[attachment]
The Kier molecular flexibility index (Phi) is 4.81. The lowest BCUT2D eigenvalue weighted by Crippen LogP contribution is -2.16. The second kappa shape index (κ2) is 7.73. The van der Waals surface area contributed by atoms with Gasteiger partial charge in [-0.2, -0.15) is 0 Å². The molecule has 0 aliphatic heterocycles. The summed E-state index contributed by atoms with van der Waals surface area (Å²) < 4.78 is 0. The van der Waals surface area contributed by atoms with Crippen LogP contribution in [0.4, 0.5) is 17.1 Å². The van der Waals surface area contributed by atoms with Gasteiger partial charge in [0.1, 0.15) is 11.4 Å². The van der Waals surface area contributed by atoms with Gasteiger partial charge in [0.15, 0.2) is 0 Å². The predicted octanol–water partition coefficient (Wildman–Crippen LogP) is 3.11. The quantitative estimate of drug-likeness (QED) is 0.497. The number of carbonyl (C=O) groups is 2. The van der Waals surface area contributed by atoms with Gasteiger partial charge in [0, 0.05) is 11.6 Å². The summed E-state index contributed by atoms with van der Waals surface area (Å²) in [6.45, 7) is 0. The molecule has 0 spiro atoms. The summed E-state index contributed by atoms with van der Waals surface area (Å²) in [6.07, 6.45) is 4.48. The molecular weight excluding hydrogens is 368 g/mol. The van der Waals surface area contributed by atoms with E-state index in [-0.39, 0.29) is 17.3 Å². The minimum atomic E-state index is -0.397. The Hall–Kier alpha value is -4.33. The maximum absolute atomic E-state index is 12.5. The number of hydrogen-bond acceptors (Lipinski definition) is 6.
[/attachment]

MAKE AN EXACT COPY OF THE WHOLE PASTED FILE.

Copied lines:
The Kier molecular flexibility index (Phi) is 4.81. The lowest BCUT2D eigenvalue weighted by Crippen LogP contribution is -2.16. The second kappa shape index (κ2) is 7.73. The van der Waals surface area contributed by atoms with Gasteiger partial charge in [-0.2, -0.15) is 0 Å². The molecule has 0 aliphatic heterocycles. The summed E-state index contributed by atoms with van der Waals surface area (Å²) < 4.78 is 0. The van der Waals surface area contributed by atoms with Crippen LogP contribution in [0.4, 0.5) is 17.1 Å². The van der Waals surface area contributed by atoms with Gasteiger partial charge in [0.1, 0.15) is 11.4 Å². The van der Waals surface area contributed by atoms with Gasteiger partial charge in [0.15, 0.2) is 0 Å². The predicted octanol–water partition coefficient (Wildman–Crippen LogP) is 3.11. The quantitative estimate of drug-likeness (QED) is 0.497. The number of carbonyl (C=O) groups is 2. The van der Waals surface area contributed by atoms with Gasteiger partial charge in [0, 0.05) is 11.6 Å². The summed E-state index contributed by atoms with van der Waals surface area (Å²) in [6.45, 7) is 0. The molecule has 0 spiro atoms. The summed E-state index contributed by atoms with van der Waals surface area (Å²) in [6.07, 6.45) is 4.48. The molecular weight excluding hydrogens is 368 g/mol. The van der Waals surface area contributed by atoms with E-state index in [-0.39, 0.29) is 17.3 Å². The minimum atomic E-state index is -0.397. The Hall–Kier alpha value is -4.33. The maximum absolute atomic E-state index is 12.5. The number of hydrogen-bond acceptors (Lipinski definition) is 6.